When it comes to growing the country’s economy, SA Breweries (SAB) – a subsidiary of AB-InBev – has proven not to pay lip-service.
This follows making a pledge of R4.5 billion in investment during the recent fourth SA investment conference (SAIC), with spin-offs destined to rejuvenate the ailing township economy.
The company this week marked the visit to South Africa by AB-InBev global CEO Michel Doukeris and SAB CEO Richard Rivett-Carnac, engaging President Cyril Ramaphosa and assuring him that the pledge made at SAIC would be in support of economic growth and sustainability efforts in South Africa and across the continent.
With the alcohol industry value chain contributing about R75 billion to South Africa’s gross domestic product (GDP), Rivett-Carnac said SAB has already begun with the expansion of the breweries “and we will realise the full investment in four years”.
The SAB 2022 pledge included:
- A planned capital expenditure investment of R573 million in Africa.
- A total of R1.9 billion towards returnable packaging – enabling SAB to continue transforming the industry by employing black suppliers.
- Over R8.2 million towards SAB’s Prospecton Brewery in KwaZulu-Natal’s Durban in support of job creation across the value chain – increasing tax revenues and additional GDP for the domestic economy.
- A total of R510 million towards upgrading SAB’s Ibhayi Brewery in the Eastern Cape, to support job creation – leading to 14 000 additional jobs through the value chain and generating R2.5 billion in additional GDP for the economy.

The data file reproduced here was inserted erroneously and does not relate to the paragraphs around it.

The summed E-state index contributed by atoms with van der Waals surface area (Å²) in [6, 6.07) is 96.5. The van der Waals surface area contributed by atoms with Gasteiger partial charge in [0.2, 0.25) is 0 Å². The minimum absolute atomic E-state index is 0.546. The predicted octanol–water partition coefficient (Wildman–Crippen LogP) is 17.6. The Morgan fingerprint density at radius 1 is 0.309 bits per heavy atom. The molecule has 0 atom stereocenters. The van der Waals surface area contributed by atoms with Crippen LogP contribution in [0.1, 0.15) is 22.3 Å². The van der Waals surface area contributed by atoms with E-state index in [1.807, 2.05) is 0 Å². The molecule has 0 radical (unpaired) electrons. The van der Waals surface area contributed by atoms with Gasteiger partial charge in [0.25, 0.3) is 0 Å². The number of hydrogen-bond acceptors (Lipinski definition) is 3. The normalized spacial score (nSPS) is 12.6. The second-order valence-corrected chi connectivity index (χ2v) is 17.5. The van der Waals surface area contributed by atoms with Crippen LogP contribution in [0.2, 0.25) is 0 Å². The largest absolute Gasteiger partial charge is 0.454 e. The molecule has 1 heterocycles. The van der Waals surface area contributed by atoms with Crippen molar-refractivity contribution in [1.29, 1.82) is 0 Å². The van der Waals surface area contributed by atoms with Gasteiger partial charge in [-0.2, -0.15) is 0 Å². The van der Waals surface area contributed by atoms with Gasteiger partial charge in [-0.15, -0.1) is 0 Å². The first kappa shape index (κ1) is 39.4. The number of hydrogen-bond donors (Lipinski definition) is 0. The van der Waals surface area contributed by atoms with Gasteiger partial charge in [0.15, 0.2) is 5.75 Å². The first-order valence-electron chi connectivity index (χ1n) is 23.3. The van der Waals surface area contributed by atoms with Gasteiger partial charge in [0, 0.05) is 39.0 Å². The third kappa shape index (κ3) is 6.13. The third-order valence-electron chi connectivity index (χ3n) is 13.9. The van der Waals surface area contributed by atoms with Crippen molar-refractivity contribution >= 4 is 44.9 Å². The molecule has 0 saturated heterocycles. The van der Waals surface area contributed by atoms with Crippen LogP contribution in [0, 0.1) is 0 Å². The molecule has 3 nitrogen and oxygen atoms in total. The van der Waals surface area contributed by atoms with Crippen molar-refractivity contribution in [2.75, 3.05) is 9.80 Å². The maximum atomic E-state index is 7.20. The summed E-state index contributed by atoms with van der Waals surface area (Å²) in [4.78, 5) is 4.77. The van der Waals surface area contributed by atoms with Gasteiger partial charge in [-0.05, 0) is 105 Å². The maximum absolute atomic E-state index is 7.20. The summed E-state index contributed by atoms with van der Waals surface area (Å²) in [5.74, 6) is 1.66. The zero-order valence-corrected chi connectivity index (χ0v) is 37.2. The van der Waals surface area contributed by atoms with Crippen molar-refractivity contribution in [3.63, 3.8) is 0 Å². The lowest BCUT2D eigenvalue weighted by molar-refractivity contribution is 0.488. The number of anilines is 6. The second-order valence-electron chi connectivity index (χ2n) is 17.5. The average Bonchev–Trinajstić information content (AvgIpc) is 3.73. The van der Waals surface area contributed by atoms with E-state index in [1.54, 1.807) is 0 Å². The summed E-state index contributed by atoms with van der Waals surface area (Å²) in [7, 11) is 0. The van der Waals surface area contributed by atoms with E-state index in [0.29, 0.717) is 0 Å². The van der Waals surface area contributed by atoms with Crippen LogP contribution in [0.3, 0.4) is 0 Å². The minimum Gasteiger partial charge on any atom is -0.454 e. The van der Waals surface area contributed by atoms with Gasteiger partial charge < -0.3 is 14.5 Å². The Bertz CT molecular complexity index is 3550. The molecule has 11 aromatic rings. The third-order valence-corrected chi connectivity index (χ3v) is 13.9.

Explained Rivett-Carnac: “Over the last five years, we have invested in transforming our supply chain to not only source close to 95% of our raw materials locally, but also transform our supplier base.
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“Through the SAB Thrive Fund, we have invested more than R200 million in supplier development to drive our local sourcing programme by transforming and growing our suppliers.
“We sustained and helped transform the local glass manufacturing sector through our support of Isanti Glass’s acquisition of Nampak glass.
“This acquisition transferred the ownership and control of a very important manufacturing asset to black industrialist and the staff of the business.
“We believe that local value chains are important and should be protected and secured in order to grow the economy.”
Reflecting on his SA visit, Doukeris said public-private partnerships were “critical to supporting national and continental economic objectives”.
Beer, said Doukeris, was “generally produced locally, distributed locally and consumed locally – making our industry uniquely positioned to provide higher direct economic benefits to support communities and economies around the world, and right here in Africa”.
“AB InBev and SAB remain committed to South Africa and the continent’s economic recovery to help drive a more sustainable and inclusive future,” he said.
Township economy revitalisation, partnership opportunities on investment into Gauteng and exports, have topped a meeting between Premier David Makhura and the company top brass.
SAB plays a crucial role in the province through its plants in Alrode, Chamdor and Rosslyn and the beer ecosystem.
The beer category was a major contributor to economic activity in the Gauteng province – crucial to provincial tourism, with 60% of SAB’s beer brewed in Gauteng.
SAB said the township economy was important for the company, due to the group’s footprint in Gauteng, inclusive of three plants – contributing to the Township Economic Development Act.
It committed itself to revitalising township economies through its responsible trading programmes under SAB Sharp.
Said Makhura: “As Gauteng government, we will do all that is needed to ensure that SAB continues to invest into our township businesses, which is in line with the Township Economic Development Act – I signed a few weeks ago in Soweto.”